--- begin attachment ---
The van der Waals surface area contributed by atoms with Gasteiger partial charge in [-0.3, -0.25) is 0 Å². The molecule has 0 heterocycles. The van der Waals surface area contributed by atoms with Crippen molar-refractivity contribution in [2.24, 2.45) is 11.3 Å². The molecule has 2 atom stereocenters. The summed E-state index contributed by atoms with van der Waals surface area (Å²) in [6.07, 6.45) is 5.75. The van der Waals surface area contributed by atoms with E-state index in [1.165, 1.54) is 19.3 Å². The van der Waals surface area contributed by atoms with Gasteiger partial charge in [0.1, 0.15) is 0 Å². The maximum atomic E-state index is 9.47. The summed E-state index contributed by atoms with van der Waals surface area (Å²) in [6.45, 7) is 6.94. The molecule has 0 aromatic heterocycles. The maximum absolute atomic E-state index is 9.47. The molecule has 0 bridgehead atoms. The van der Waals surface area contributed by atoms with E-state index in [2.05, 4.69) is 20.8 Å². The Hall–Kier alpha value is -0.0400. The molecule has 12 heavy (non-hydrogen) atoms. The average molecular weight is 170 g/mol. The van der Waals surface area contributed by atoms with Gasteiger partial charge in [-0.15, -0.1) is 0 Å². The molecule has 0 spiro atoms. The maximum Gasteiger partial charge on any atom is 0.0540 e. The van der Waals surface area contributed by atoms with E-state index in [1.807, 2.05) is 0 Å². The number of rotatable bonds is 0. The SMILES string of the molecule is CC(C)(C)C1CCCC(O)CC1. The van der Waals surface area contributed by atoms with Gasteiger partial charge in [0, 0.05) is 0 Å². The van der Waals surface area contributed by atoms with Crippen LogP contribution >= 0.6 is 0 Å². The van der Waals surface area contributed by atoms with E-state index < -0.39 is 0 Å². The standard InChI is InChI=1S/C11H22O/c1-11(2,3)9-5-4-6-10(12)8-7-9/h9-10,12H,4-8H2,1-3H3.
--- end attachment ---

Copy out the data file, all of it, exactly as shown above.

The van der Waals surface area contributed by atoms with Gasteiger partial charge in [-0.3, -0.25) is 0 Å². The molecule has 0 heterocycles. The van der Waals surface area contributed by atoms with Crippen molar-refractivity contribution in [2.24, 2.45) is 11.3 Å². The molecule has 2 atom stereocenters. The summed E-state index contributed by atoms with van der Waals surface area (Å²) in [6.07, 6.45) is 5.75. The van der Waals surface area contributed by atoms with E-state index in [1.165, 1.54) is 19.3 Å². The van der Waals surface area contributed by atoms with Gasteiger partial charge in [0.1, 0.15) is 0 Å². The maximum atomic E-state index is 9.47. The summed E-state index contributed by atoms with van der Waals surface area (Å²) in [6.45, 7) is 6.94. The molecule has 0 aromatic heterocycles. The maximum absolute atomic E-state index is 9.47. The molecule has 0 bridgehead atoms. The van der Waals surface area contributed by atoms with E-state index in [2.05, 4.69) is 20.8 Å². The Hall–Kier alpha value is -0.0400. The molecule has 12 heavy (non-hydrogen) atoms. The average molecular weight is 170 g/mol. The van der Waals surface area contributed by atoms with Gasteiger partial charge in [-0.15, -0.1) is 0 Å². The molecule has 0 spiro atoms. The maximum Gasteiger partial charge on any atom is 0.0540 e. The van der Waals surface area contributed by atoms with E-state index in [1.807, 2.05) is 0 Å². The number of rotatable bonds is 0. The SMILES string of the molecule is CC(C)(C)C1CCCC(O)CC1. The van der Waals surface area contributed by atoms with Gasteiger partial charge in [0, 0.05) is 0 Å². The van der Waals surface area contributed by atoms with Crippen LogP contribution >= 0.6 is 0 Å². The van der Waals surface area contributed by atoms with E-state index < -0.39 is 0 Å². The standard InChI is InChI=1S/C11H22O/c1-11(2,3)9-5-4-6-10(12)8-7-9/h9-10,12H,4-8H2,1-3H3.